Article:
"I learned to quilt from my grandmother when I was young," she said. "I stopped for a while; however, in the 1960s, I took it up again and found it very calming. In 1980, when I retired, I started doing more sewing.
"Then I saw a flyer about a group of women who wanted to start a quilting group. I attended the first meeting of the Orange County Quilters Guild in March, 1981. Right from the start, there was a great deal of interest, and today we have 450 members."
Although many think of quilts as being traditionally European or American, they have been found dating back to ancient times. Quilts are also found in the Orient and the Middle East.
"It's an art form that's common to almost every country and culture," Thomas said. "Each country does seem to have its own distinct style. The English start their quilts from the center and work out. In the Mid-1800s, you'll see beautiful patterns of trees and fountains and very few geometric shapes."
What is decidedly American is the idea of piecing together blocks of fabric rather than sewing through large sheets of material. Most quilts consist of three layers of material: a top, a bottom (referred to as the backing), and filling placed between. The three layers are then "quilted" together. (There are, however, quilts made of two layers but these aren't as common.)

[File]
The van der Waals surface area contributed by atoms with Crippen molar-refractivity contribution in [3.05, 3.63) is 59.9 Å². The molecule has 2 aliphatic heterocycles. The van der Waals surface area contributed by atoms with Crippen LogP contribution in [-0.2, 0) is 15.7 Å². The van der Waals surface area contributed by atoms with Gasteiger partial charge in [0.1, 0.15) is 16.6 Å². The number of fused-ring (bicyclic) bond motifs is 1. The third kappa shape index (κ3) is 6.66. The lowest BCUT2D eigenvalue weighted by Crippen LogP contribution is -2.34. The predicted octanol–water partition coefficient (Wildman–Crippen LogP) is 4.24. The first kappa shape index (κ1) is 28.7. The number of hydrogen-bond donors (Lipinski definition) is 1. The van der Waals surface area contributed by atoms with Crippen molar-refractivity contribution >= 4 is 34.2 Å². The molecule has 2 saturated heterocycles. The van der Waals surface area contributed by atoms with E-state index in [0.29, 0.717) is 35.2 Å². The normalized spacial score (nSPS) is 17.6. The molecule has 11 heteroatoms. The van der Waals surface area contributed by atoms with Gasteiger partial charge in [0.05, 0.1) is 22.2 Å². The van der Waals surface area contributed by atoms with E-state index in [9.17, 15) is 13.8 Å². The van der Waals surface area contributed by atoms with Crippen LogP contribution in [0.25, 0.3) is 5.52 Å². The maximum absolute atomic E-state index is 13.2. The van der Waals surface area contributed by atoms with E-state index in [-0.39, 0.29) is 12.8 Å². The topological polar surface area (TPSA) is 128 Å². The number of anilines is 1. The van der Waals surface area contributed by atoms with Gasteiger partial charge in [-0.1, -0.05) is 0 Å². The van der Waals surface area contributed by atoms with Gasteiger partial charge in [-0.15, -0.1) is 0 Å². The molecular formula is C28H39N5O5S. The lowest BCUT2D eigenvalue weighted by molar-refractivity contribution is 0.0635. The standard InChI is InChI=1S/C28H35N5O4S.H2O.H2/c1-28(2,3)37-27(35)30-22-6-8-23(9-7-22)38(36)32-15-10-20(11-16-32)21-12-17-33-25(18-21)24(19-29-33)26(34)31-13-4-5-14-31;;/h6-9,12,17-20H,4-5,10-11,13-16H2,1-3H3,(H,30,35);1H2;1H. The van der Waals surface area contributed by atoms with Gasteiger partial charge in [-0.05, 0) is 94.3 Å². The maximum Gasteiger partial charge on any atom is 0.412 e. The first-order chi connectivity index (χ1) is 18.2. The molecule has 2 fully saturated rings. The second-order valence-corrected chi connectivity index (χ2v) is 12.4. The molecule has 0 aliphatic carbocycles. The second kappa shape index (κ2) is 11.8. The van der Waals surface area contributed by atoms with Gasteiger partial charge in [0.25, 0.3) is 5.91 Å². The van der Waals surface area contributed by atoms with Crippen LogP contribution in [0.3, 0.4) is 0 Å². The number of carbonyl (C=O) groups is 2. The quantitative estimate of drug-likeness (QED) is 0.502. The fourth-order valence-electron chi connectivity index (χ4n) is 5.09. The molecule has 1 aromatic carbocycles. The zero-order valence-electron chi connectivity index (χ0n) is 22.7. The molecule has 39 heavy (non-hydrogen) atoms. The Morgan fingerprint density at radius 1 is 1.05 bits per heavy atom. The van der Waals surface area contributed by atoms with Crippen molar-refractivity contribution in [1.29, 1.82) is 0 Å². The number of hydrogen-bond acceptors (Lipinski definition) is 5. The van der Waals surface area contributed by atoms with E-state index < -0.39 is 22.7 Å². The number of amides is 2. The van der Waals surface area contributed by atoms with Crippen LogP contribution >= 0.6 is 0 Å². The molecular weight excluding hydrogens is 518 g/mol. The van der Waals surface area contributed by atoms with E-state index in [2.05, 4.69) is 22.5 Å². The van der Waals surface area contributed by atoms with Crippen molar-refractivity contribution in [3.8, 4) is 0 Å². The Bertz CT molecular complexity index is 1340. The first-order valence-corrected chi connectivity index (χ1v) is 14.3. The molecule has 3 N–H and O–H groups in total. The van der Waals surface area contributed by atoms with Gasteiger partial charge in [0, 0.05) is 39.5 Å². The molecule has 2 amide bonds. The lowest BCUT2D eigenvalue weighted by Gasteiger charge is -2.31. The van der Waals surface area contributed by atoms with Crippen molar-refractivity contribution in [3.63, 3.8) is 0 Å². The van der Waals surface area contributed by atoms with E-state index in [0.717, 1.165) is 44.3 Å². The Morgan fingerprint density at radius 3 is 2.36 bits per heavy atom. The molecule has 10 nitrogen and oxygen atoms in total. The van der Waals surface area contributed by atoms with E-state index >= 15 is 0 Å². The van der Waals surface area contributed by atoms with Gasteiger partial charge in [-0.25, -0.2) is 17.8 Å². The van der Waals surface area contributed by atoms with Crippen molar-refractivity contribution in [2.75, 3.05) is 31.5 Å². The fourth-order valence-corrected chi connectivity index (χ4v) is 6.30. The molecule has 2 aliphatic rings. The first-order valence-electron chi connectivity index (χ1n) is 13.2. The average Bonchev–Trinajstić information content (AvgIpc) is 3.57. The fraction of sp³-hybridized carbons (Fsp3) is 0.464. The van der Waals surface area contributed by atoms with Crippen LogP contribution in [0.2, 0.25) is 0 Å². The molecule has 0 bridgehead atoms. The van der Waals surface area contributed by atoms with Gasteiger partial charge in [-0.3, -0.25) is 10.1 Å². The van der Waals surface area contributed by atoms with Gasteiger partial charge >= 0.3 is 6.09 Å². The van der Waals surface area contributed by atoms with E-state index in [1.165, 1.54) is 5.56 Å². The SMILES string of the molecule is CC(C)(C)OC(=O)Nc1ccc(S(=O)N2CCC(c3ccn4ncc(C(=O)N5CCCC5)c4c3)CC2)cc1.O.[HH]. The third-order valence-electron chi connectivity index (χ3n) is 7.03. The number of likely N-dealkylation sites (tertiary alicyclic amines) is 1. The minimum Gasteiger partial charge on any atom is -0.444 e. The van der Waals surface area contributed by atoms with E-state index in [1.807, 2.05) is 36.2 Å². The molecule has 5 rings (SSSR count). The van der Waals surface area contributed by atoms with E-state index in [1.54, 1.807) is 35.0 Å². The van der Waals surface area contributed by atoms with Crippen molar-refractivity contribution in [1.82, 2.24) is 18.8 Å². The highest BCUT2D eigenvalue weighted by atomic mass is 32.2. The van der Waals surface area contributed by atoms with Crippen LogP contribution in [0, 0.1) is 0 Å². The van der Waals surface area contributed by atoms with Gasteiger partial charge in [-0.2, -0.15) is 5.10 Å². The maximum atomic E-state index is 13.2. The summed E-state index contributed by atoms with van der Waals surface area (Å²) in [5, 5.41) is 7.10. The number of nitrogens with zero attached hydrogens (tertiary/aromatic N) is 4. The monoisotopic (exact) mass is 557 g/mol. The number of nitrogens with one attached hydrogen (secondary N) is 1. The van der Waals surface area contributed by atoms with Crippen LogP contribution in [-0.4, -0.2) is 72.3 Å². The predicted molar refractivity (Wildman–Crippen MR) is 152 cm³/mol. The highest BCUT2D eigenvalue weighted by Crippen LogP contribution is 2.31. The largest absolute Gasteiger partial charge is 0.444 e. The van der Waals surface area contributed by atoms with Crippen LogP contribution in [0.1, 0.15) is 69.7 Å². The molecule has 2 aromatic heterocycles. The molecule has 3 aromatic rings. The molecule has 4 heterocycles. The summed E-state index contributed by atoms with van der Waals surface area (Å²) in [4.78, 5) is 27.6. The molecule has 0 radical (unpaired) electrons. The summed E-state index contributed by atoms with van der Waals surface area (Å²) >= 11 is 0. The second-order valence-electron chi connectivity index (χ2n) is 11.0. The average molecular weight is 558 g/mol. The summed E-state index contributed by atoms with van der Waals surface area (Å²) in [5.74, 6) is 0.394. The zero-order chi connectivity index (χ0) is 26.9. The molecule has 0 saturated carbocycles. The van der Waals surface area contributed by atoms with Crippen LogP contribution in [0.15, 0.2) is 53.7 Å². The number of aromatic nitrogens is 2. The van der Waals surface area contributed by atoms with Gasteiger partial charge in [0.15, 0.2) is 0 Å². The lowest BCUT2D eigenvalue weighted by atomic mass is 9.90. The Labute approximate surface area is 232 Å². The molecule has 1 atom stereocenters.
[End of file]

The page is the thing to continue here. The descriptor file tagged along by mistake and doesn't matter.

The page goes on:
There are different motifs that can date a quilt. One of today's most popular patterns is the pineapple design. "I personally know five different books of pineapple design patterns," Thomas said. "Before 1988, I never saw pineapples."
Colors also come in and out of fashion (with the exception of blues and white, which always seem popular).
"The most requested colors at our shop are the blues, dusty rose, gray blue, and green and peach combinations," said Marsh of Flying Geese Fabrics.
The advent of sewing machines has helped hasten the amount of time it takes to put together a quilt, yet many still enjoy sewing the elaborate coverings by hand.
"If you begin making them yourself, you find yourself finding designs everywhere," Thomas said. "From tin ceilings, nature, buildings and window frames.
"Often an interest in quilts occurs when someone is given a quilt or stumbles across an antique quilt," Thomas said. "There's a sentimental value to quilts. It belonged to your grandmother or you remember a favorite one from childhood. Once you start learning about quilts and beginning to appreciate them, it's hard to stop."